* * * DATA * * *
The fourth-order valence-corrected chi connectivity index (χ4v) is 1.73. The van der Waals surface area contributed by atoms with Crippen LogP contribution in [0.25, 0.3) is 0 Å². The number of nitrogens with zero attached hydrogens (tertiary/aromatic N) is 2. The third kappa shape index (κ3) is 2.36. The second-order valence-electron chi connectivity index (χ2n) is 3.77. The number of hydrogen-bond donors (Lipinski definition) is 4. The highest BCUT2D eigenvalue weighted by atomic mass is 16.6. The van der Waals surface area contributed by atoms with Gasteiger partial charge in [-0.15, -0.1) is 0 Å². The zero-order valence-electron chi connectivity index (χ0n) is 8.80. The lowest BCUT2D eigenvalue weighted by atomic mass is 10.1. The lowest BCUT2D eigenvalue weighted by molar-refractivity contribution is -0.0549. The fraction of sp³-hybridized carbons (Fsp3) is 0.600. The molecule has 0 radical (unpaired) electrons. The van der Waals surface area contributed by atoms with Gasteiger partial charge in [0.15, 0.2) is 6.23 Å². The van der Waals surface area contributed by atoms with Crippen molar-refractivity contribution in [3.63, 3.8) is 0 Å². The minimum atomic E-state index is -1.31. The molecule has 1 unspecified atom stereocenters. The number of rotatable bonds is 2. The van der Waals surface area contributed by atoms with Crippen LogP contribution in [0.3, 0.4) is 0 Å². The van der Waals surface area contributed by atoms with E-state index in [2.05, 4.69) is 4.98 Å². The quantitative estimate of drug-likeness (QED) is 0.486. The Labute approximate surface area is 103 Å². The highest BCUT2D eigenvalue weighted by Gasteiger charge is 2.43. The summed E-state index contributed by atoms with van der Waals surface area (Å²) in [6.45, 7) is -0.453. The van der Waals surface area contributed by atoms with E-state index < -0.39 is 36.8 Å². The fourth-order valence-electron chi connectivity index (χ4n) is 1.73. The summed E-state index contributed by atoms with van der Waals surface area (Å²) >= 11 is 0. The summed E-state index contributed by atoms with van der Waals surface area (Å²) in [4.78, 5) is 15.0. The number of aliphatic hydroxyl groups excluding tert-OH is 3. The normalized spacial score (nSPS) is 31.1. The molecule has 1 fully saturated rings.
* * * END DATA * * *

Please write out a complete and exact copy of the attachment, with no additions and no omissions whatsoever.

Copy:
The fourth-order valence-corrected chi connectivity index (χ4v) is 1.73. The van der Waals surface area contributed by atoms with Crippen LogP contribution in [0.25, 0.3) is 0 Å². The number of nitrogens with zero attached hydrogens (tertiary/aromatic N) is 2. The third kappa shape index (κ3) is 2.36. The second-order valence-electron chi connectivity index (χ2n) is 3.77. The number of hydrogen-bond donors (Lipinski definition) is 4. The highest BCUT2D eigenvalue weighted by atomic mass is 16.6. The van der Waals surface area contributed by atoms with Gasteiger partial charge in [-0.15, -0.1) is 0 Å². The zero-order valence-electron chi connectivity index (χ0n) is 8.80. The lowest BCUT2D eigenvalue weighted by atomic mass is 10.1. The lowest BCUT2D eigenvalue weighted by molar-refractivity contribution is -0.0549. The fraction of sp³-hybridized carbons (Fsp3) is 0.600. The molecule has 0 radical (unpaired) electrons. The van der Waals surface area contributed by atoms with Gasteiger partial charge in [0.15, 0.2) is 6.23 Å². The van der Waals surface area contributed by atoms with Crippen molar-refractivity contribution in [3.63, 3.8) is 0 Å². The minimum atomic E-state index is -1.31. The molecule has 1 unspecified atom stereocenters. The number of rotatable bonds is 2. The van der Waals surface area contributed by atoms with Crippen LogP contribution in [0.3, 0.4) is 0 Å². The van der Waals surface area contributed by atoms with E-state index in [2.05, 4.69) is 4.98 Å². The quantitative estimate of drug-likeness (QED) is 0.486. The Labute approximate surface area is 103 Å². The highest BCUT2D eigenvalue weighted by Gasteiger charge is 2.43. The summed E-state index contributed by atoms with van der Waals surface area (Å²) in [6.45, 7) is -0.453. The van der Waals surface area contributed by atoms with E-state index < -0.39 is 36.8 Å². The fourth-order valence-electron chi connectivity index (χ4n) is 1.73. The summed E-state index contributed by atoms with van der Waals surface area (Å²) >= 11 is 0. The summed E-state index contributed by atoms with van der Waals surface area (Å²) in [4.78, 5) is 15.0. The number of aliphatic hydroxyl groups excluding tert-OH is 3. The normalized spacial score (nSPS) is 31.1. The molecule has 1 fully saturated rings.